## Search found 12 matches

Sat Dec 13, 2014 7:40 pm
Forum: *Titrations & Titration Calculations
Topic: Henderson for Titrations
Replies: 1
Views: 269

### Re: Henderson for Titrations

"Look at the log part of the HH equation. Suppose that the salt form and the acid form were equal concentrations. That means that the ratio is 1 and the log of 1 is 0. The HH equation then becomes: pH = pKa This is an important (and useful) result. It can be used to determine an uknown Ka by ca...
Sat Dec 13, 2014 12:49 pm
Forum: Lewis Acids & Bases
Topic: Concentration of hydronium ions
Replies: 2
Views: 465

### Re: Concentration of hydronium ions

If these are homework questions, they will most likely refer you to tables 11.1 and 11.2 for the Ka/b and pKa/b values. I am not exactly sure how to solve it myself if you are not allowed to reference these two tables.
Sat Dec 13, 2014 12:43 pm
Forum: *Making Buffers & Calculating Buffer pH (Henderson-Hasselbalch Equation)
Topic: Homework 12.21
Replies: 3
Views: 534

### Re: Homework 12.21

The value of pKa2 is given on page 455, Table 11.10. I don't believe you are required to figure this value out yourself, especially since there were no values given to you in order to do so... I believe...
Sat Dec 13, 2014 12:36 pm
Forum: Calculating pH or pOH for Strong & Weak Acids & Bases
Topic: Significant Figures for Acids and Bases
Replies: 1
Views: 1611

### Re: Significant Figures for Acids and Bases

The number of significant figures of a pH/pOH is the same as the number of sig figs in a molar concentration. "Here is the example problem: Calculate the pH of a solution where the [H+] is 0.00100 M. (This could also be a pOH problem. The point being made is the same.) OK, you say, that's prett...
Fri Dec 12, 2014 8:53 pm
Forum: Calculating pH or pOH for Strong & Weak Acids & Bases
Topic: how do you know which ion is going to accept/give the proton
Replies: 3
Views: 584

### Re: how do you know which ion is going to accept/give the pr

It is an ampholytic compound, both a base Kb = 1.3 x 10−6 AND an acid: Ka = 8 x 10−9... so I am going to assume you're going to have to use your best guess...
Fri Dec 12, 2014 8:48 pm
Forum: Empirical & Molecular Formulas
Topic: Video: Combustion Analysis
Replies: 2
Views: 385

### Re: Video: Combustion Analysis

Thank you so much for the link!
Tue Dec 09, 2014 12:13 pm
Forum: Determining Molecular Shape (VSEPR)
Topic: Lewis structures that obey the octet rule
Replies: 3
Views: 1585

### Re: Lewis structures that obey the octet rule

I am going to assume that it means that the atom in the middle is only allowed 8 valence electrons (besides the few exceptions that do not have eight electrons naturally). So only four bonds, double bonds should be allowed as long as it obeys the eight valence/octet rule...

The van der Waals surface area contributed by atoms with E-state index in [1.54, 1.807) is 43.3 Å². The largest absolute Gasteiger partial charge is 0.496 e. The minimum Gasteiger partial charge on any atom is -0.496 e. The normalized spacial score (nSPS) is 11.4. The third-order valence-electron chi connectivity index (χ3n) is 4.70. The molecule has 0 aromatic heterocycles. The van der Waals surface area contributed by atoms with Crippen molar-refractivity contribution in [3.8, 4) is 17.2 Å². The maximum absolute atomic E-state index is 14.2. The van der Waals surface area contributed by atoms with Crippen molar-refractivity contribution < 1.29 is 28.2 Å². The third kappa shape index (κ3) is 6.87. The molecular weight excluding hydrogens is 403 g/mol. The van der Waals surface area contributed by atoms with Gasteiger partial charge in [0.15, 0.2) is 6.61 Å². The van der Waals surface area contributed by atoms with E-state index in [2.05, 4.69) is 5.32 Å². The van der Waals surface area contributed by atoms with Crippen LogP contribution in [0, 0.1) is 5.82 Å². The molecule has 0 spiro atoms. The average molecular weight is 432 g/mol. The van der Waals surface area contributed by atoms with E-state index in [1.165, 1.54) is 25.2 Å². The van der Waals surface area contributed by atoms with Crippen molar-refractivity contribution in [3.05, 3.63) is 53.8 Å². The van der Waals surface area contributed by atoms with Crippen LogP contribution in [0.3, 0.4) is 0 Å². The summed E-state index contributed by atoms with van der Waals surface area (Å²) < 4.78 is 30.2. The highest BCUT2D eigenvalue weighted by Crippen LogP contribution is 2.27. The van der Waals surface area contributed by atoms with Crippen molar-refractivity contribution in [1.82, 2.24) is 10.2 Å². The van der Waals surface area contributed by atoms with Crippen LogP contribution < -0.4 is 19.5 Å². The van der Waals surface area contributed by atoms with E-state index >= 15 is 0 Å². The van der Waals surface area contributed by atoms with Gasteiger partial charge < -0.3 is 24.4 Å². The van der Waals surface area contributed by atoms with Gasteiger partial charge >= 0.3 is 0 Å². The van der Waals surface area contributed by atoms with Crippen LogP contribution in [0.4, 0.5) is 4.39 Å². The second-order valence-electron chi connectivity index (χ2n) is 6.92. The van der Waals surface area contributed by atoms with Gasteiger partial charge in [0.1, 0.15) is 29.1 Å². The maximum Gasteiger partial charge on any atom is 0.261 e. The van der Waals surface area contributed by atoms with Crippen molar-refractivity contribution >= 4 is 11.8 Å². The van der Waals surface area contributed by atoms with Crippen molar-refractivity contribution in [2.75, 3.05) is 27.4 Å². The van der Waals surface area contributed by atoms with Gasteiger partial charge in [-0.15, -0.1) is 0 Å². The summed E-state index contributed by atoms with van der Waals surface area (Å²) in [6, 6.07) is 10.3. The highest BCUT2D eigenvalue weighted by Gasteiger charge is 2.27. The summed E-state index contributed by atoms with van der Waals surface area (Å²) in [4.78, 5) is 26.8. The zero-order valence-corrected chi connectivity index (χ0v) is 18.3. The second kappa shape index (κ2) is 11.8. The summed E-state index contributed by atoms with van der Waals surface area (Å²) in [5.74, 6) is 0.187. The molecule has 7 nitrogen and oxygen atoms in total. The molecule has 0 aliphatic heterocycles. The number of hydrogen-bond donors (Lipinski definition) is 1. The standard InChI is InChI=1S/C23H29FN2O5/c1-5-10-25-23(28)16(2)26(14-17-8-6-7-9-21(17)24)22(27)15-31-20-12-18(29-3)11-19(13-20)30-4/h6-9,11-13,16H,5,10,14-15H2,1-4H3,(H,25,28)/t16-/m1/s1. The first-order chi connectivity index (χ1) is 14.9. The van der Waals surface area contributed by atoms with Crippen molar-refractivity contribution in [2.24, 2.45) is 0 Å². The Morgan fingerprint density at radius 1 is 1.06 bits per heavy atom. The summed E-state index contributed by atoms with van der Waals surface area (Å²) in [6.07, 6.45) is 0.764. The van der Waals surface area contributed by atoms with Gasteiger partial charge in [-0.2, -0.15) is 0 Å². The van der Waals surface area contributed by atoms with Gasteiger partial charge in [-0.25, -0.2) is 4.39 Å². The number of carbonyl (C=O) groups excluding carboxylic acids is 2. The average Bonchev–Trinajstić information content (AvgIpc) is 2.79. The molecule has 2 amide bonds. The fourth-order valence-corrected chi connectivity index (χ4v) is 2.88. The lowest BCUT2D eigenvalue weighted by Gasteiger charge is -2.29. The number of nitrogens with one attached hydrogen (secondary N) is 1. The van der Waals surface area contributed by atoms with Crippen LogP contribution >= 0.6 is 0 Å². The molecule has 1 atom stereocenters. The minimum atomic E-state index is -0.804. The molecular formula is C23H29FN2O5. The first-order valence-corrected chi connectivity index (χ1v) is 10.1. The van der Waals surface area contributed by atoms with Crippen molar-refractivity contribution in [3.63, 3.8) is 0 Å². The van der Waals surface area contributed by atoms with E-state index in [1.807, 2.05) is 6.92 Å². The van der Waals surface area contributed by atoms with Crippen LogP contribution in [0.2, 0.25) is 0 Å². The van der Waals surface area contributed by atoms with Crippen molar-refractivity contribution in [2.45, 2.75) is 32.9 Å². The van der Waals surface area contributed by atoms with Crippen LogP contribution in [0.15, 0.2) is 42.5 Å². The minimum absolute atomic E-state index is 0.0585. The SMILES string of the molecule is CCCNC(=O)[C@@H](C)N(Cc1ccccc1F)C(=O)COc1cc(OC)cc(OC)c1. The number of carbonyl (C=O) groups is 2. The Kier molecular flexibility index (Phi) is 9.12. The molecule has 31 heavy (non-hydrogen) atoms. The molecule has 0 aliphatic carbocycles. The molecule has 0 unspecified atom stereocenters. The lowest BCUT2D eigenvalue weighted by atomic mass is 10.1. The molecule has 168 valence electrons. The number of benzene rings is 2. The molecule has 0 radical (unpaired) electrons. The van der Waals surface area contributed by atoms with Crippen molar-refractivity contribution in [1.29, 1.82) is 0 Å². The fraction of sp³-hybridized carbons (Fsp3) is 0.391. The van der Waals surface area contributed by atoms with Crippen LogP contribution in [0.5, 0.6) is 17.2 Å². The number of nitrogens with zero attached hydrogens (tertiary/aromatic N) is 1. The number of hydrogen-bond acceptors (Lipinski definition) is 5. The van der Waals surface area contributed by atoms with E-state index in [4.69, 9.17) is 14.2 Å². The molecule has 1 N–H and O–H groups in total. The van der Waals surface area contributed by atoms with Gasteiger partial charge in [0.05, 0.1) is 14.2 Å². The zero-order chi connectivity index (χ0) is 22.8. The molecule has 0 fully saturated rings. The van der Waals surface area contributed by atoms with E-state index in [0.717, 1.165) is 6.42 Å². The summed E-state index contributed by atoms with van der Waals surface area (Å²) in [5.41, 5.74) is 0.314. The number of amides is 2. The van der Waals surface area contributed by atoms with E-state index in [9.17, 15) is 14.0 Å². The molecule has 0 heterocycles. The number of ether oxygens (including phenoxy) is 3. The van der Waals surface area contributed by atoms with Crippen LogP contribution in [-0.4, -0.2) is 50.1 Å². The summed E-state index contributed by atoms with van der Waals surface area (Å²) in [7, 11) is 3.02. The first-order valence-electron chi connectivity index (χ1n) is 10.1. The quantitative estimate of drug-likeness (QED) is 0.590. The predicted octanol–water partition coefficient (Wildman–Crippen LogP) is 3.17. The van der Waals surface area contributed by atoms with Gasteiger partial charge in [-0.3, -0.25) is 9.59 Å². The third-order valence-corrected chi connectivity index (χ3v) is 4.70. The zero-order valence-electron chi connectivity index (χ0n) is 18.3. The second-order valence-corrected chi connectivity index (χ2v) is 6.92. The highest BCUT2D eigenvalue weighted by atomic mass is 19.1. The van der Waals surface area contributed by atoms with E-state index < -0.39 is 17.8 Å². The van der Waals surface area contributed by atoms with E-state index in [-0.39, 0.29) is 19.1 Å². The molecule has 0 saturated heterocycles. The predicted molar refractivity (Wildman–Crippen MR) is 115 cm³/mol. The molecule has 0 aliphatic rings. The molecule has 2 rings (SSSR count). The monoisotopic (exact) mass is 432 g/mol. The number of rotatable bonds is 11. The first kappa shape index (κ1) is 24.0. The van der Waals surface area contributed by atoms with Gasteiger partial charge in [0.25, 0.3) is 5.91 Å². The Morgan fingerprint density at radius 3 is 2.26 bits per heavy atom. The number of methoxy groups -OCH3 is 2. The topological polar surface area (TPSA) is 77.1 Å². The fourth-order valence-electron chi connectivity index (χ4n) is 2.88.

If someone can confirm....
Tue Dec 02, 2014 4:30 pm
Forum: Equilibrium Constants & Calculating Concentrations
Topic: Significant Figures
Replies: 4
Views: 582

### Re: Significant Figures

Agreed with Sophie. Remember my T.A. advising us to take a few places over the sig fig amount and just do sig fig at the end. This will give the most accurate answer available.
Tue Dec 02, 2014 4:28 pm
Forum: Equilibrium Constants & Calculating Concentrations
Topic: Quiz 3 Prep #7, setting up ICE box
Replies: 5
Views: 1293

### Re: Quiz 3 Prep #7, setting up ICE box

Kc I believe (talks about equilibrium concentration instead of equilibrium partial pressures)
Tue Dec 02, 2014 4:21 pm
Forum: Shape, Structure, Coordination Number, Ligands
Topic: 2012 quiz 3 prep #1
Replies: 5
Views: 1272

### Re: 2012 quiz 3 prep #1

Yes! Thank you so much Eduardo!
Tue Dec 02, 2014 4:19 pm
Forum: Equilibrium Constants & Calculating Concentrations
Topic: Quiz 3 #10
Replies: 8
Views: 1132

### Re: Quiz 3 #10

The question does not give you moles... no wait it does in the equation...! I am a bit confused about this question as well. Going to type the question out so people do not have to refer to the book if they answer/understand: Bromine chloride, bromine, and chlorine gases have reached equilibrium in ...
Sat Nov 29, 2014 5:43 pm
Forum: Shape, Structure, Coordination Number, Ligands
Topic: 2012 quiz 3 prep #1
Replies: 5
Views: 1272

### Re: 2012 quiz 3 prep #1

For the water, there was a coefficient two in front of the water molecule, meaning there were two water molecules... and it's written separately, so you know there are for sure two different water molecules. As for the chloride, I am going to assume that it is the same reason? "Since the Cl2 (t...

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